The Islamic sacred texts not only include exhortations to fight, they also lay out detailed rules of engagement. Experts say the terrorists broke every rule in the Islamic sacred books. The tradition expressly prohibits the killing of noncombatants: women, children, the aged, hermits, even trees. It forbids suicide. It even requires notice before attack.
Sheik Yusuf al Qaradawi of Qatar, in a condemnation of the attacks as a "grave sin," cited a hadith in which Muhammad sees a woman killed in the battlefield and condemns the action. The Egyptian-born Qaradawi, one of Islam's most influential authorities, also said that even if the terrorists were driven by anger over the Palestinian-Israeli conflict, it was not permissible under Islam to shift the confrontation outside the region.
The Islamic rules of engagement, however, seem to be lost on the terrorists. UCLA scholar Abou El Fadl has closely analyzed the religious references used in the literature and speeches of extremists, including a year-old interview with Bin Laden rebroadcast last week on an Arabic TV channel.
He said the Saudi-born militant heavily focused on the Koranic verses about fighting oppression and that he asked, "What greater oppression is there than the American imperialist forces within driving distance of the holy shrines?" That was a reference to U.S. forces that have been stationed in Saudi Arabia in the decade since the Gulf War.
Bin Laden told the interviewer from the Al Jazeera network that the holy shrines were under occupation by infidel forces who were spreading AIDS in the holy land, and he cited Koranic verses conveying God's permission for victims of injustice to throw off the yoke of oppression, according to Abou El Fadl.
The extremist leader appears to have memorized several Koranic verses, and cited them selectively and incompletely, but with calm and confidence, Abou El Fadl said. In the interview, Bin Laden dismissed as inauthentic the more spiritual Islamic traditions that the highest jihad is an internal struggle to purify the heart, not a fight against unbelievers. When the interviewer presented him with opinions by Muslim jurists against killing noncombatants, Bin Laden implied that they had been co-opted by corrupt governments, Abou El Fadl said.
And when Bin Laden cited a Koranic verse about fighting infidels, he left out the part requiring Muslims to seek peace if opponents do. Abou El Fadl said that all Islamic scriptures on waging war are tempered by the command not to commit transgressions but that extremists ignore it.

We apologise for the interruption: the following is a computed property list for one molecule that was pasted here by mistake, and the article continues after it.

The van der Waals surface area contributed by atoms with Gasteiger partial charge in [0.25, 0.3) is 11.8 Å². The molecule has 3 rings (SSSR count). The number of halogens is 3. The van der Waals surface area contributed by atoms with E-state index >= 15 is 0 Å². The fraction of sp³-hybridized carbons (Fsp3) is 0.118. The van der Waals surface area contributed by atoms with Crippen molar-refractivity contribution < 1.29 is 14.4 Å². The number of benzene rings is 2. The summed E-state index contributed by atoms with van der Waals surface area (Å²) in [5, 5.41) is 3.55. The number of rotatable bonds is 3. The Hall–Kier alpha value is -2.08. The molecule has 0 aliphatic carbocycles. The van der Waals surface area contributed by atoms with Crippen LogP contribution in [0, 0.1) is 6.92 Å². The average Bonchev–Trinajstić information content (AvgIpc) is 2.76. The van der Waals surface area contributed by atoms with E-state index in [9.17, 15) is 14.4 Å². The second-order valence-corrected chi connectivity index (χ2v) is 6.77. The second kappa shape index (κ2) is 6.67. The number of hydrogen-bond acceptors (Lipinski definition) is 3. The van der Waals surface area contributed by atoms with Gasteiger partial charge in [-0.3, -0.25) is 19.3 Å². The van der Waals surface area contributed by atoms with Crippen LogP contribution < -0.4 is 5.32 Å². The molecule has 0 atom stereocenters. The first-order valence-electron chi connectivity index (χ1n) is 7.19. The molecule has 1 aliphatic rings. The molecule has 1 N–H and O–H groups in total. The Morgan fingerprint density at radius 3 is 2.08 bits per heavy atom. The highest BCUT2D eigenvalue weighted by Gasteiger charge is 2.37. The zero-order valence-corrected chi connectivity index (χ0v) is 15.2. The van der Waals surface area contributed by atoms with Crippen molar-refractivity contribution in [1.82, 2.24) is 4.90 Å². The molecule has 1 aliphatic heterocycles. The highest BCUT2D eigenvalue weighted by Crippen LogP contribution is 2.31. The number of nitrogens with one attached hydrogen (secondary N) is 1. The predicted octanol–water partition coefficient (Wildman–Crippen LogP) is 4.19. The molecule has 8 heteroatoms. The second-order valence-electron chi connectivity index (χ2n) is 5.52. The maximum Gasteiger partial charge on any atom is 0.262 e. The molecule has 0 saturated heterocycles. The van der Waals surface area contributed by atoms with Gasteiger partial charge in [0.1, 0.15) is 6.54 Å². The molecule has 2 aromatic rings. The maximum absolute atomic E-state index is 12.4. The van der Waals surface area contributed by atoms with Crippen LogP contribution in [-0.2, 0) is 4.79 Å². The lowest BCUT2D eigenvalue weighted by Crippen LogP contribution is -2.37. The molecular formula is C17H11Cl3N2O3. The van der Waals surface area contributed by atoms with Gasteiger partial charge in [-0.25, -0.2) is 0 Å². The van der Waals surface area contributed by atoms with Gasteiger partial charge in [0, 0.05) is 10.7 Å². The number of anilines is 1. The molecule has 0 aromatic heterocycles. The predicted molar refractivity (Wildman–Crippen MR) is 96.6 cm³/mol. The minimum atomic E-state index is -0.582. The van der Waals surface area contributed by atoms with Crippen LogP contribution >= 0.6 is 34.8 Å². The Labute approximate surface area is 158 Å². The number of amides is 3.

"Unless you know the Koran, you will not be able to say, 'Wait a minute, where's the rest?' " Abou El Fadl said. "Bin Laden speaks in a way that if you're not already steeped in the tradition, you would not think that there was any other possible interpretation. You're talking about an aura."
The UCLA scholar, who has written extensively on extremism and, growing up in the Mideast, personally debated radicals, said their common justification is that Islam is so endangered that the war to save it must be won by any means. Only after that, these radicals suggest, can Islamic ideals of mercy and justice be applied, Abou El Fadl said.
Columbia University's Dabashi said that examining religion as a factor in terrorism was a red herring, since extremists are waging a political struggle against the perceived effects of colonialism and simply veiling the effort in the language of God. But Abou El Fadl disagreed.
"Of course religion influences this," Abou El Fadl said. "It gives you a sense of empowerment, entitlement and self-righteousness.
"Extremist theology," he added, "is a combustible brew of puritanism, ethical and moral irresponsibility and rampant apologetics."
Copyright 2001 Los Angeles Times
What happened to Islam?
From the LA Times, 9/14/01:
What Became of Tolerance in Islam?
By KHALED ABOU EL FADL
Khaled Abou El Fadl is an acting professor at UCLA Law School and author of "Rebellion and Political Violence in Islamic Law" (Cambridge University Press, 2001).
Extreme acts of violence and evil such as the recent terrorist attacks test the mettle and moral depth of societies—the society that is targeted by the violence and the society that generated it.
The Japanese stealth attack on Pearl Harbor tested both the aggressor and the victim. Pearl Harbor challenged the moral integrity of Japanese normative values, but it also tested us. We responded to an extreme act of aggression with another extreme act: We interned our Japanese citizens in concentration camps, resulting in deep fissures in our constitutional and civil rights fabric.
We do not have a good record when responding to aggression. As a society, we tend to vent our anger and hurt at our own citizens and then spend decades expressing regret and talking about lessons learned. Considering the scale of what has been called the second Pearl Harbor, I fear that there will be an explosion of hate crimes against Muslim and Arab Americans, both by police and by ordinary citizens. Anticipating the backlash, Muslim and Arab organizations have rushed to issue condemnations of terrorism and hate-motivated violence and have gone to pains to explain that terrorists who happen to be Muslim do not represent Muslims at large, Islam or anyone else.
Nevertheless, the recent terrorist attacks mandate a serious introspective pause. As Americans, we should reflect on our own Middle East policies and the arrogance by which we deal with the dark-skinned people we collectively refer to as Arabs. Muslims, American and otherwise, should reflect on the state of their culture and the state of the Islamic civilization.
As a Muslim, I feel that the horror of recent terrorist attacks demands a serious, conscientious pause. Terrorism is an aberration, but most often it is of a particular type, an extreme manifestation of underlying social and ideological currents prevalent in a particular culture. Terrorism is not a virus that suddenly infects the brain of a person; rather, it is the result of long-standing and cumulative cultural and rhetorical dynamics.